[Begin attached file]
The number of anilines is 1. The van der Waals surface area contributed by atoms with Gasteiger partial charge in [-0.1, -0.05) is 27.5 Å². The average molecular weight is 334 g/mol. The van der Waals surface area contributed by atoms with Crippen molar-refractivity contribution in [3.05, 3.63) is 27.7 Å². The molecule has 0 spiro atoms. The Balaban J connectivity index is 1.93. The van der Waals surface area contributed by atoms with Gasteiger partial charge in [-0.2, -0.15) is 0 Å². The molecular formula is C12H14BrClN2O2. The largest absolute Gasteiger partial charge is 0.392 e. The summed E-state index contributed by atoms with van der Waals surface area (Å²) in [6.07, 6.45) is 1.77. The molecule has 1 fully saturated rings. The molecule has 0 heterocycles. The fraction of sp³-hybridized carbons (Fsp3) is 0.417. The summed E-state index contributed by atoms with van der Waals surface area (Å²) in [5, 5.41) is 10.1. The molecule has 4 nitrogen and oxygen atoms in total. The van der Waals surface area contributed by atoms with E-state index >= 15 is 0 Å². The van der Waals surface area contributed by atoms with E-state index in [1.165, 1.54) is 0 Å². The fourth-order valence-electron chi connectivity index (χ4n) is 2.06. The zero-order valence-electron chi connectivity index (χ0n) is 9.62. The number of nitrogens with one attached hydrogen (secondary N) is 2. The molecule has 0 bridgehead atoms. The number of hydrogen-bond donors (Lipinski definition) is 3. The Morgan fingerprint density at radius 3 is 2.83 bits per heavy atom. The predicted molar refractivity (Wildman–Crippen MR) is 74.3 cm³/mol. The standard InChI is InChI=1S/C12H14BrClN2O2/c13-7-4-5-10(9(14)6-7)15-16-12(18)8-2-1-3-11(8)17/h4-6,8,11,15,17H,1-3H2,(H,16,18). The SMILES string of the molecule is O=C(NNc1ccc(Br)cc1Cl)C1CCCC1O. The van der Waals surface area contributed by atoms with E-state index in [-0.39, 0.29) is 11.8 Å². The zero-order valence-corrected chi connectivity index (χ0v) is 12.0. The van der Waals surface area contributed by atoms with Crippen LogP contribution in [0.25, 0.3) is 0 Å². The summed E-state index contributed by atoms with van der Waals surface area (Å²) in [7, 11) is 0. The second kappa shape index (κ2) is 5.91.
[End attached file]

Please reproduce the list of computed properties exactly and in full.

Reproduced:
The number of anilines is 1. The van der Waals surface area contributed by atoms with Gasteiger partial charge in [-0.1, -0.05) is 27.5 Å². The average molecular weight is 334 g/mol. The van der Waals surface area contributed by atoms with Crippen molar-refractivity contribution in [3.05, 3.63) is 27.7 Å². The molecule has 0 spiro atoms. The Balaban J connectivity index is 1.93. The van der Waals surface area contributed by atoms with Gasteiger partial charge in [-0.2, -0.15) is 0 Å². The molecular formula is C12H14BrClN2O2. The largest absolute Gasteiger partial charge is 0.392 e. The summed E-state index contributed by atoms with van der Waals surface area (Å²) in [6.07, 6.45) is 1.77. The molecule has 1 fully saturated rings. The molecule has 0 heterocycles. The fraction of sp³-hybridized carbons (Fsp3) is 0.417. The summed E-state index contributed by atoms with van der Waals surface area (Å²) in [5, 5.41) is 10.1. The molecule has 4 nitrogen and oxygen atoms in total. The van der Waals surface area contributed by atoms with E-state index >= 15 is 0 Å². The van der Waals surface area contributed by atoms with E-state index in [1.165, 1.54) is 0 Å². The fourth-order valence-electron chi connectivity index (χ4n) is 2.06. The zero-order valence-electron chi connectivity index (χ0n) is 9.62. The number of nitrogens with one attached hydrogen (secondary N) is 2. The molecule has 0 bridgehead atoms. The number of hydrogen-bond donors (Lipinski definition) is 3. The Morgan fingerprint density at radius 3 is 2.83 bits per heavy atom. The predicted molar refractivity (Wildman–Crippen MR) is 74.3 cm³/mol. The standard InChI is InChI=1S/C12H14BrClN2O2/c13-7-4-5-10(9(14)6-7)15-16-12(18)8-2-1-3-11(8)17/h4-6,8,11,15,17H,1-3H2,(H,16,18). The SMILES string of the molecule is O=C(NNc1ccc(Br)cc1Cl)C1CCCC1O. The van der Waals surface area contributed by atoms with E-state index in [-0.39, 0.29) is 11.8 Å². The zero-order valence-corrected chi connectivity index (χ0v) is 12.0. The van der Waals surface area contributed by atoms with Crippen LogP contribution in [0.25, 0.3) is 0 Å². The summed E-state index contributed by atoms with van der Waals surface area (Å²) in [7, 11) is 0. The second kappa shape index (κ2) is 5.91.